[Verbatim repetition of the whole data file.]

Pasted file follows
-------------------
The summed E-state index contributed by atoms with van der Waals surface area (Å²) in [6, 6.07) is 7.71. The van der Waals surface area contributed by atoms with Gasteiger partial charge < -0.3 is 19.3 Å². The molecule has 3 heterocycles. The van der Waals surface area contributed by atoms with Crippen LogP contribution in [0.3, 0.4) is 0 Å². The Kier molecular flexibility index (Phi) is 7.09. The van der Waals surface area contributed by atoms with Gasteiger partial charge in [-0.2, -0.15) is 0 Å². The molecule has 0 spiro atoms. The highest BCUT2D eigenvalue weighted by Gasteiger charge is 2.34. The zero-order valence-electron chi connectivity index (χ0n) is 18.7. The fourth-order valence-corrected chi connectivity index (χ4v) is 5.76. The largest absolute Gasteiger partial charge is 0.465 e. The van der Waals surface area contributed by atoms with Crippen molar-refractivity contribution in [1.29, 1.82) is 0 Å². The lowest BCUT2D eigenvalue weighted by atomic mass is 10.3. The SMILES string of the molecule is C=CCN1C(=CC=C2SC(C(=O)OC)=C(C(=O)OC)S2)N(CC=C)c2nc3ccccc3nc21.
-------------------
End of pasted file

The summed E-state index contributed by atoms with van der Waals surface area (Å²) in [6, 6.07) is 7.71. The van der Waals surface area contributed by atoms with Gasteiger partial charge < -0.3 is 19.3 Å². The molecule has 3 heterocycles. The van der Waals surface area contributed by atoms with Crippen LogP contribution in [0.3, 0.4) is 0 Å². The Kier molecular flexibility index (Phi) is 7.09. The van der Waals surface area contributed by atoms with Gasteiger partial charge in [-0.2, -0.15) is 0 Å². The molecule has 0 spiro atoms. The highest BCUT2D eigenvalue weighted by Gasteiger charge is 2.34. The zero-order valence-electron chi connectivity index (χ0n) is 18.7. The fourth-order valence-corrected chi connectivity index (χ4v) is 5.76. The largest absolute Gasteiger partial charge is 0.465 e. The van der Waals surface area contributed by atoms with Crippen molar-refractivity contribution in [1.29, 1.82) is 0 Å². The lowest BCUT2D eigenvalue weighted by atomic mass is 10.3. The SMILES string of the molecule is C=CCN1C(=CC=C2SC(C(=O)OC)=C(C(=O)OC)S2)N(CC=C)c2nc3ccccc3nc21.